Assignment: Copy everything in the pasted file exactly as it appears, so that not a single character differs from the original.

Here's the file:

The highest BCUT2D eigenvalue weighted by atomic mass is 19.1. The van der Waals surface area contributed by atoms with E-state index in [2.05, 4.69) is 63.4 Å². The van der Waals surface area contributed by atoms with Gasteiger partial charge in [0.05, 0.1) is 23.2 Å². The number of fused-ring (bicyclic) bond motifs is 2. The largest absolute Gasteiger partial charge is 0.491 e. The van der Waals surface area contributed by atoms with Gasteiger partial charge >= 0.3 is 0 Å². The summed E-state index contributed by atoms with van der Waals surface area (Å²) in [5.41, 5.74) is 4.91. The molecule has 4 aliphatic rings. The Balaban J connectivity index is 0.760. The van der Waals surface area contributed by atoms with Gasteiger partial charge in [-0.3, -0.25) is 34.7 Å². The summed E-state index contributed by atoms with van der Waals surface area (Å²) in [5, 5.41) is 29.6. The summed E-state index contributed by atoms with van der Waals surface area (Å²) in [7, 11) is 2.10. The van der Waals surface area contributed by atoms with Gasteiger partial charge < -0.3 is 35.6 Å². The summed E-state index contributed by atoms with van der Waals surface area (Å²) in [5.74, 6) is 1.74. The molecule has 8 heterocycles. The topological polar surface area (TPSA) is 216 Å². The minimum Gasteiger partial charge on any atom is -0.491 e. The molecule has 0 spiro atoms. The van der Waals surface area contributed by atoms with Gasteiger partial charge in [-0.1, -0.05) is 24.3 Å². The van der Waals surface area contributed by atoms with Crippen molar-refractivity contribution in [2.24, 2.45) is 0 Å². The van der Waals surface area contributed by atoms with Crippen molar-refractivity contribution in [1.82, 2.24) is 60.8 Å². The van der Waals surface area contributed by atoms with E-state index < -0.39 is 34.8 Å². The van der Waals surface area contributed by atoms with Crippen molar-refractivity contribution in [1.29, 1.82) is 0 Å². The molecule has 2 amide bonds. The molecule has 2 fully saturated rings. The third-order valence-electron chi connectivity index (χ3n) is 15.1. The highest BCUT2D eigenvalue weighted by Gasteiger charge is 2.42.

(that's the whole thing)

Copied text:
The highest BCUT2D eigenvalue weighted by atomic mass is 19.1. The van der Waals surface area contributed by atoms with E-state index in [2.05, 4.69) is 63.4 Å². The van der Waals surface area contributed by atoms with Gasteiger partial charge in [0.05, 0.1) is 23.2 Å². The number of fused-ring (bicyclic) bond motifs is 2. The largest absolute Gasteiger partial charge is 0.491 e. The van der Waals surface area contributed by atoms with Gasteiger partial charge >= 0.3 is 0 Å². The summed E-state index contributed by atoms with van der Waals surface area (Å²) in [5.41, 5.74) is 4.91. The molecule has 4 aliphatic rings. The Balaban J connectivity index is 0.760. The van der Waals surface area contributed by atoms with Gasteiger partial charge in [-0.3, -0.25) is 34.7 Å². The summed E-state index contributed by atoms with van der Waals surface area (Å²) in [5, 5.41) is 29.6. The summed E-state index contributed by atoms with van der Waals surface area (Å²) in [7, 11) is 2.10. The van der Waals surface area contributed by atoms with Gasteiger partial charge < -0.3 is 35.6 Å². The summed E-state index contributed by atoms with van der Waals surface area (Å²) in [5.74, 6) is 1.74. The molecule has 8 heterocycles. The topological polar surface area (TPSA) is 216 Å². The minimum Gasteiger partial charge on any atom is -0.491 e. The molecule has 0 spiro atoms. The van der Waals surface area contributed by atoms with Gasteiger partial charge in [-0.1, -0.05) is 24.3 Å². The van der Waals surface area contributed by atoms with Crippen molar-refractivity contribution in [2.24, 2.45) is 0 Å². The van der Waals surface area contributed by atoms with Crippen molar-refractivity contribution in [1.82, 2.24) is 60.8 Å². The van der Waals surface area contributed by atoms with E-state index < -0.39 is 34.8 Å². The van der Waals surface area contributed by atoms with Crippen molar-refractivity contribution in [1.29, 1.82) is 0 Å². The molecule has 2 amide bonds. The molecule has 2 fully saturated rings. The third-order valence-electron chi connectivity index (χ3n) is 15.1. The highest BCUT2D eigenvalue weighted by Gasteiger charge is 2.42.